Silent scream

At around 11:10am on Sunday, 22 August 2004, two armed men walked into the Munch Museum in Oslo. They put a gun to the head of the only security guard on duty, took two paintings off the wall as incredulous gallery visitors looked on, and walked outside to a waiting Audi where a third man drove them off into the well-trodden halls of infamy.

Oslo is a staid, northern European city with a patrician air, the sort of place where Sunday mornings are more for attending church than the unsettling disturbances of major art thefts. Having left Oslo a week before the theft, I find it hard to imagine the city being capable of such monumental events.

Architecturally undistinguished and with a pulse that eludes all but long-term residents, the Norwegian capital’s saving grace is the fact that it boasts one of Europe’s more impressive collections of Western art; a collection distinguished with paintings by Gauguin, Picasso, Degas, Monet, Renoir, Matisse, El Greco and Cézanne. The centrepiece of this superb gathering of paintings is the body of work by the home-grown Edvard Munch.

The stolen paintings were two of Munch’s masterpieces. The Scream—one of Western art’s most recognisable images—is a deeply disturbing work, an ‘icon of existential angst’ captured in the face of a waif-like girl set against a sky the colour of blood. The other stolen work, Madonna, is similarly dark and compelling, the raven-haired woman at its centre a figure of mystery.

But it is The Scream which has captured worldwide attention. Painted with pastel on fragile cardboard, The Scream formed part of a series called ‘The Frieze of Life’, a tortuous and haunting collection of four very similar paintings by Munch in his pursuit of love, angst and death. The original painting known as The Scream now hangs in Oslo’s National Gallery, with the other two in the series held by the Munch Museum and a private collector. Perhaps it is the profound distress and vulnerability of the painting’s subject which has crystallised the world’s horror at the theft. More likely it is because The Scream, albeit the National Gallery’s version, has been stolen before.

It was on 12 February 1994—the day of the opening ceremony of the Lillehammer Winter Olympics and when Norwegians were basking in the glow of the world’s attention—that a passing policeman noticed a ladder propped up against the wall of the National Gallery. Inside, in place of the painting, was a note, ‘Thanks for the poor security’. Norway, and not to mention art lovers across the world, were appalled.

Stolen masterpieces are rarely recovered. There are 551 Picassos, 243 Joan Mirós, 210 Chagalls, 47 Van Goghs, 174 Rembrandts, 209 Renoirs, as well as the odd Vermeer, Caravaggio and Cézanne currently registered as missing. These stolen works most commonly disappear into the shadowy underworld to become bartering tools in the drug trade or to hang on the wall of a reclusive billionaire collector.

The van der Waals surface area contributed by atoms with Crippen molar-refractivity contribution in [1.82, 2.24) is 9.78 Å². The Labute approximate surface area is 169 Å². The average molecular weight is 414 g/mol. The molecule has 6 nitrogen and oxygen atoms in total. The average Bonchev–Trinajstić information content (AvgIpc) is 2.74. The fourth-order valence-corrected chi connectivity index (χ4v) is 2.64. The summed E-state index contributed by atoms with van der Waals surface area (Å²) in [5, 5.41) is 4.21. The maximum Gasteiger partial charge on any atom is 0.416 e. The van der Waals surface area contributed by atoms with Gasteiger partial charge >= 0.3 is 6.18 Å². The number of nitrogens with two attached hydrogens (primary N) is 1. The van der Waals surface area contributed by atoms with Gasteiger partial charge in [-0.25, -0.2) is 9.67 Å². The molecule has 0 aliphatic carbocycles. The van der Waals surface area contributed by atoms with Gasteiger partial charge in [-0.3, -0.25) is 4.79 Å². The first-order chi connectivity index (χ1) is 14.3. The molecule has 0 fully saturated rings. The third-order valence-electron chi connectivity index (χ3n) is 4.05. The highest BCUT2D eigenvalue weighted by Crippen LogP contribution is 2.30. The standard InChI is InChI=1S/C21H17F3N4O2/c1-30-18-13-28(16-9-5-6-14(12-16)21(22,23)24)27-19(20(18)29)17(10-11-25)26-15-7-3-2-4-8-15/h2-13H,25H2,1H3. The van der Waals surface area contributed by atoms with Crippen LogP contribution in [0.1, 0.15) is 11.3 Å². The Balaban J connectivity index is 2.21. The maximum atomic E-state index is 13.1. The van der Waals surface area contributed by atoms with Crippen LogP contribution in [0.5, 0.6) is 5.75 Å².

Fortunately for the Norwegian authorities in 1994, The Scream hadn’t disappeared but instead ‘fallen’ into the hands of an anti-abortion group demanding for its return $US1 million and the screening, during the Olympics, of a graphic film showing a foetus being aborted. One of the thieves, Paul Enger, announced the birth of his son in a national newspaper, with the notice that his child had arrived ‘med et Shrik!’ (with a scream). Clearly the thieves were not professionals. Within three months of the theft, the amateur thieves were fooled by a British detective posing as a buyer for the Getty Museum. The men went to prison, the painting was restored to its rightful place and, everyone agreed, lessons had been learned.

And yet, a little over ten years later, and on the 93rd anniversary of the theft of the Mona Lisa in Paris, new thieves were able to detach the paintings from the walls of the Munch Museum with the greatest of ease. Gallery visitors present at the time of the theft marvelled at how no alarms sounded and that the police took almost 15 minutes to arrive. In the days which followed, the ripples of disbelief spread across Norway and the world, due in no small part to the extraordinary admission by the museum and city authorities that they had decided against insuring the paintings because they were too valuable.

Evidence that not a single lesson had been learned from the previous theft came in the form of an astounding statement by Lise Mjoes, the director of Oslo’s art collections, ‘We can’t see that any mistakes were made. The guilty ones here were those who carried out the robbery’.

Confirmation that the city’s cultural authorities had entirely missed the point and were more adept at playing the victim than protecting the city’s priceless cultural heritage, came in the form of the Deputy Culture Minister, Yngve Slettholm, who claimed that art works could not be protected ‘unless we lock them in a mountain bunker’. He continued, ‘It is food for thought that the spiral of violence has now reached the art world. This is a first for Norway and we can only be glad that no one was hurt’.

Apart from the empty spaces on the walls of the Munch Museum, there remains a pervasive sense of disbelief. How could a painting too valuable to insure be entrusted to a museum which, unlike other major European art galleries, requires no security screenings of visitors, contains no alarms, nor any rigorous means of affixing artworks to its walls? The unavoidable answer is that this is, above all else, a story of naiive and scandalous neglect, a betrayal of great art and an abdication of responsibility towards the public for whom such masterpieces are supposedly held in trust.

 

 

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